Second, health information systems are based on the use of information and telecommunications technology (ICT). Any future development in health information systems has to recognize the fact that health care professionals in general, and physicians in particular, require basic and additional training on ICT to allow them to contribute to the development of health information systems. One possible reason for the current weak status of national health information systems is the lack of health professionals with appropriate skills in computer and information technology and telecommunications. Most such professionals have never been exposed to any computer-based learning experience, have never used the computer as a tool to help in solving a medical problem and have never thought of using information management tools to assist them in solving a problem.
Third, medical schools in the Region have not fully adopted programmes for health informatics education into their curricula.
Curricula continue to be focused on biomedical and medical
subjects only. The schools don’t have the resources or expertise to introduce ICT components in their curricula, except for basic text processing and internet use in very limited cases and in very few countries. This has resulted in the production of graduates who are either not aware of the potential ICT role in health care or who don’t have the necessary skills to use all the technologies. This lack of basic ICT training has had its negative impact on health care provision in many countries of the Region. At the same time, in many of the industrialized countries there has been a proliferation of courses to address health informatics concerns, as they seek to improve the quality of health care and at the same time to control escalating costs. Information is seen as a key element to achieving these objectives, as is a workforce trained in the appropriate health information skills. The falling cost of computers and the explosive growth of the internet as a communications and information resource have also increased awareness of the potential for information technology to be a tool for greater productivity.
Finally, international development reports, in recent years, and most recently the Arab Human Development Report issued by UNDP in 2002, all indicate that the use of information technology is very low in the Arab countries, and this applies to most countries
of this Region in general. The penetration rate of information and communication technology in many fields is still very weak, and health care is no exception. The impact of this low penetration rate on the economy and public services, including health, has been demonstrated through weakness of data collection and surveillance systems, lack of networking among health institutions and professionals, lack of access to health information, and a widening gap between developed and developed countries. The UNDP report I just mentioned recommends that priority be given to the use of ICT in education, training and public health as well as to the creation of a viable infrastructure for an Arab cultural industry.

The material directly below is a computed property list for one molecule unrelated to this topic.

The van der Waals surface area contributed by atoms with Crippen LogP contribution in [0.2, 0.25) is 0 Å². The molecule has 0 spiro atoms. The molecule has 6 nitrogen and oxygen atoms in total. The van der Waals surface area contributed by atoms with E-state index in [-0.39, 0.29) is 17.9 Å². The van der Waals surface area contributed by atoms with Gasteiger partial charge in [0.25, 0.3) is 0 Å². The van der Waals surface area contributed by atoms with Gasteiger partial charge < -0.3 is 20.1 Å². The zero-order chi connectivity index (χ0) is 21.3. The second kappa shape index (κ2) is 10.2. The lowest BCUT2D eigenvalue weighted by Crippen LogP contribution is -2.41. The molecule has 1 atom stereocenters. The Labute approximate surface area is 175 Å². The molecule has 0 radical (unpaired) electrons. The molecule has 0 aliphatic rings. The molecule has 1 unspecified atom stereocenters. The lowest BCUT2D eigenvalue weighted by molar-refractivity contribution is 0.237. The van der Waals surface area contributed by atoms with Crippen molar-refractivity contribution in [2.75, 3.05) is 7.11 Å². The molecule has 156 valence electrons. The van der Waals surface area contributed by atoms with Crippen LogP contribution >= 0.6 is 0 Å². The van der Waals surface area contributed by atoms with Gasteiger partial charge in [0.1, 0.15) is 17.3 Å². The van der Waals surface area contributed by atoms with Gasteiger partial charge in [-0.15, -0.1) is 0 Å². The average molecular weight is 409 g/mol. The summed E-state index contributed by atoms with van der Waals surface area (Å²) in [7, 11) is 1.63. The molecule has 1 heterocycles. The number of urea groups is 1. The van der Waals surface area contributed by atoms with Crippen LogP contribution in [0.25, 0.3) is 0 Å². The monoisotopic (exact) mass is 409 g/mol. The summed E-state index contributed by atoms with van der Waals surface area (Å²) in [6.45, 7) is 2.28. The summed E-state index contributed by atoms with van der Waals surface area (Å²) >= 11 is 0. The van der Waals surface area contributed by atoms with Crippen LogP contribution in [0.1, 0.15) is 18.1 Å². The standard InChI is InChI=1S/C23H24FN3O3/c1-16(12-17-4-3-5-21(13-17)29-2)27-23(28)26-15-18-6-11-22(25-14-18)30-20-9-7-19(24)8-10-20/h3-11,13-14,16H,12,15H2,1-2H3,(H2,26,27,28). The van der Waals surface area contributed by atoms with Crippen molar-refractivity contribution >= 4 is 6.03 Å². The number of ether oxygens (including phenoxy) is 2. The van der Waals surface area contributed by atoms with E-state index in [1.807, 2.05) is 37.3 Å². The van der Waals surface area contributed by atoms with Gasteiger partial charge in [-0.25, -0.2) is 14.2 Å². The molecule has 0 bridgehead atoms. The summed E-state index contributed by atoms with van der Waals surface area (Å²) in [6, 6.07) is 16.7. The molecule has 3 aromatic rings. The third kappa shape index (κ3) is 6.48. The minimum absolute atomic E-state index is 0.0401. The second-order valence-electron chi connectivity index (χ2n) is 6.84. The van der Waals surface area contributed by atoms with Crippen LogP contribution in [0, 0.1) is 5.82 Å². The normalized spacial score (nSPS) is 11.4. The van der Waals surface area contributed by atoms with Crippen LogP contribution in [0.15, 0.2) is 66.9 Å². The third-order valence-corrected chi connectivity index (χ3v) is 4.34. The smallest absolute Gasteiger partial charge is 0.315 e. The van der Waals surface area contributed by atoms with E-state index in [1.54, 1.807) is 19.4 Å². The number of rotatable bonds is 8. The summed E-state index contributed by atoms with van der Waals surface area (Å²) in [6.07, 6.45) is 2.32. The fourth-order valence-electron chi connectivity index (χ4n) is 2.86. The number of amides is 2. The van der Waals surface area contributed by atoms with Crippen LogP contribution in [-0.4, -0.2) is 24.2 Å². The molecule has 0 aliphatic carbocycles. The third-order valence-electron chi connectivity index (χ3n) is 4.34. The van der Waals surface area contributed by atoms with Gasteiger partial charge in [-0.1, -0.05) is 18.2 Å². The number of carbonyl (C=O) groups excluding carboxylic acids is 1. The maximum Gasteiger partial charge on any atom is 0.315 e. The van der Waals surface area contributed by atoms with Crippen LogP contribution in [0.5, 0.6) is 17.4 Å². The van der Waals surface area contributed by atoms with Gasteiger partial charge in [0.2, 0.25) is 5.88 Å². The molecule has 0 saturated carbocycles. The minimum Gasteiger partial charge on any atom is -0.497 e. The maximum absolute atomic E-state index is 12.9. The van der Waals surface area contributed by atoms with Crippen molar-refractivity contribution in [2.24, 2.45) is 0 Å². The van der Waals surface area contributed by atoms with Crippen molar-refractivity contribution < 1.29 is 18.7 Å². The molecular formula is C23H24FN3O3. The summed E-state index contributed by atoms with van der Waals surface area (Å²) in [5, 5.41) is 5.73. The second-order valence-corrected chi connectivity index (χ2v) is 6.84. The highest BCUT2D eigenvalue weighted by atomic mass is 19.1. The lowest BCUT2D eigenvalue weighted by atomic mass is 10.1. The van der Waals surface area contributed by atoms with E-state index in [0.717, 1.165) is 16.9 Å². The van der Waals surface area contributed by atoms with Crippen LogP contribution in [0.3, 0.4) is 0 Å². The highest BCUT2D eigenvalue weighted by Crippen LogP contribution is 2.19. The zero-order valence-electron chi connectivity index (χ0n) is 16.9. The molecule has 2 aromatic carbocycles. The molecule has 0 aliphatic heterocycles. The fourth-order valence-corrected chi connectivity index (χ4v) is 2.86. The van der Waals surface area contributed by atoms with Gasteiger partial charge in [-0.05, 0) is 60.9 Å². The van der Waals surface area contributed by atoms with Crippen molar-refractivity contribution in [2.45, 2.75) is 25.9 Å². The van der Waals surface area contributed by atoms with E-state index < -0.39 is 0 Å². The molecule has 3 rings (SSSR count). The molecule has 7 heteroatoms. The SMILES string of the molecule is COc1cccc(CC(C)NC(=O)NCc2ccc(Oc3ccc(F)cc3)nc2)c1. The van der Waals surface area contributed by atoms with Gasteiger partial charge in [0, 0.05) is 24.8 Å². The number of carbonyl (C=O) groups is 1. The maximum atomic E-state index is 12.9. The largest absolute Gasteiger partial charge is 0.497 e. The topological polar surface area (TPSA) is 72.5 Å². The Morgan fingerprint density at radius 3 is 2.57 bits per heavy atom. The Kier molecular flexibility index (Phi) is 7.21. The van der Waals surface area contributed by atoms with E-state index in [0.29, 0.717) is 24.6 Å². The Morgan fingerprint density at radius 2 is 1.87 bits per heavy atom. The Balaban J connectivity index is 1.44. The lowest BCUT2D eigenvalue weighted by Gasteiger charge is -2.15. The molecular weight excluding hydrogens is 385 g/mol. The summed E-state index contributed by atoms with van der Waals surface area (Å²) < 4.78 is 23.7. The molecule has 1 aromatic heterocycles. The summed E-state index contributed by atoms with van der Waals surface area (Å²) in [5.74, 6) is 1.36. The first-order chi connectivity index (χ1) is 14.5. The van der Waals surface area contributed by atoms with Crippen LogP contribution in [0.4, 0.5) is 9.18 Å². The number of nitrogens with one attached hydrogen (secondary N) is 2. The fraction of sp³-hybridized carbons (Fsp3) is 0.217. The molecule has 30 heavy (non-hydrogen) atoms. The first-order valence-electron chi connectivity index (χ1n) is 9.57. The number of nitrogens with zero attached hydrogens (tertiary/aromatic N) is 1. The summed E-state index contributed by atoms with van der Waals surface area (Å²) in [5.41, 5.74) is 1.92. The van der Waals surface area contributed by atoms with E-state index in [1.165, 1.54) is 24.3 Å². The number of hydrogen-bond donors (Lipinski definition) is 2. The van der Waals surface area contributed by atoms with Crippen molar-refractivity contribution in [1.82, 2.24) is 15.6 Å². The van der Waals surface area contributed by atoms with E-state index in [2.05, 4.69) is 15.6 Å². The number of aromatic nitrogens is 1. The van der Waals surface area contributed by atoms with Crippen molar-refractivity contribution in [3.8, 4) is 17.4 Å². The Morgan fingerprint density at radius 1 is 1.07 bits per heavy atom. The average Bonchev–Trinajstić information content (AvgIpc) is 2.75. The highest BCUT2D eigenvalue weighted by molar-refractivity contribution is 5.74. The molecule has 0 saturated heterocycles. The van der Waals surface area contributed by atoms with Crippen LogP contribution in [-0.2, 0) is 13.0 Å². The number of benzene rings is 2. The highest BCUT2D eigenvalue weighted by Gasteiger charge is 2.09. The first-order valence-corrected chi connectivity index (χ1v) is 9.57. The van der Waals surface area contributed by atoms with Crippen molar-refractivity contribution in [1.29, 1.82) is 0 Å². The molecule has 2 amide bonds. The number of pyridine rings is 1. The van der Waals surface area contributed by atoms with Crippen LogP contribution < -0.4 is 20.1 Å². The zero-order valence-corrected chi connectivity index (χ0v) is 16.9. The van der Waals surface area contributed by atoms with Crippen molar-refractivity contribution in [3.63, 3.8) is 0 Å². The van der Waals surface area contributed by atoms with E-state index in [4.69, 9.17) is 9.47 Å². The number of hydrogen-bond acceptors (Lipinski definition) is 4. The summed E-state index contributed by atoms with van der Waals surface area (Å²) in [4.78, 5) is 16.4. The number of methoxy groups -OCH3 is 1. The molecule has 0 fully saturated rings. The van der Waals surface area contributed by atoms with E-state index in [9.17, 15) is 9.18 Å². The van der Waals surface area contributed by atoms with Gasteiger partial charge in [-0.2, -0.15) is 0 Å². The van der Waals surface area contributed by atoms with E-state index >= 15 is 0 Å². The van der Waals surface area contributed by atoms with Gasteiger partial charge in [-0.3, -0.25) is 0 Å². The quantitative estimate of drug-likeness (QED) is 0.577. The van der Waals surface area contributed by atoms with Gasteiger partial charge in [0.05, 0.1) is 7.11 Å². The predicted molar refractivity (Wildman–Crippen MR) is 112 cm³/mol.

All these factors have necessarily meant a very low contribution from the ICT sector to the development of local solutions for health care, which also links to the low level of generation and use of medical information and knowledge. Very few software packages have been developed for the health care sector in the Region for the Region. At the same time if we look at the body of medical literature being produced in the Region compared to the rest of the world, it is very small and comparatively inaccessible through international networks.
I hope you will all benefit from the variety of presentations to be made and the live links which will be organized with medical centres in the Region and United States of America. These links will demonstrate the real value of information and telecommunication technologies in medicine and health care, not only for distance learning, but also for tele-consultation, second opinion and tele-radiology. They will not only demonstrate the possibility of physically linking the health care institutions in the Region, but will also provide evidence that the Region has the resources, the capability and more important the will to work together and use appropriate and advance technology to fulfil its national health goals. I hope you will take this opportunity to make the most of this workshop by creating links with colleagues from other countries and by taking back to your countries ideas, proposals and skills that will help in introducing health informatics to your institutions. We are committed in EMRO to extending our support to all serious and well-planned efforts to introduce and maintain health informatics applications in Member States.
I wish you a pleasant stay in this beautiful city of Cairo and look forward to seeing the results of this workshop reflected on your work in your countries.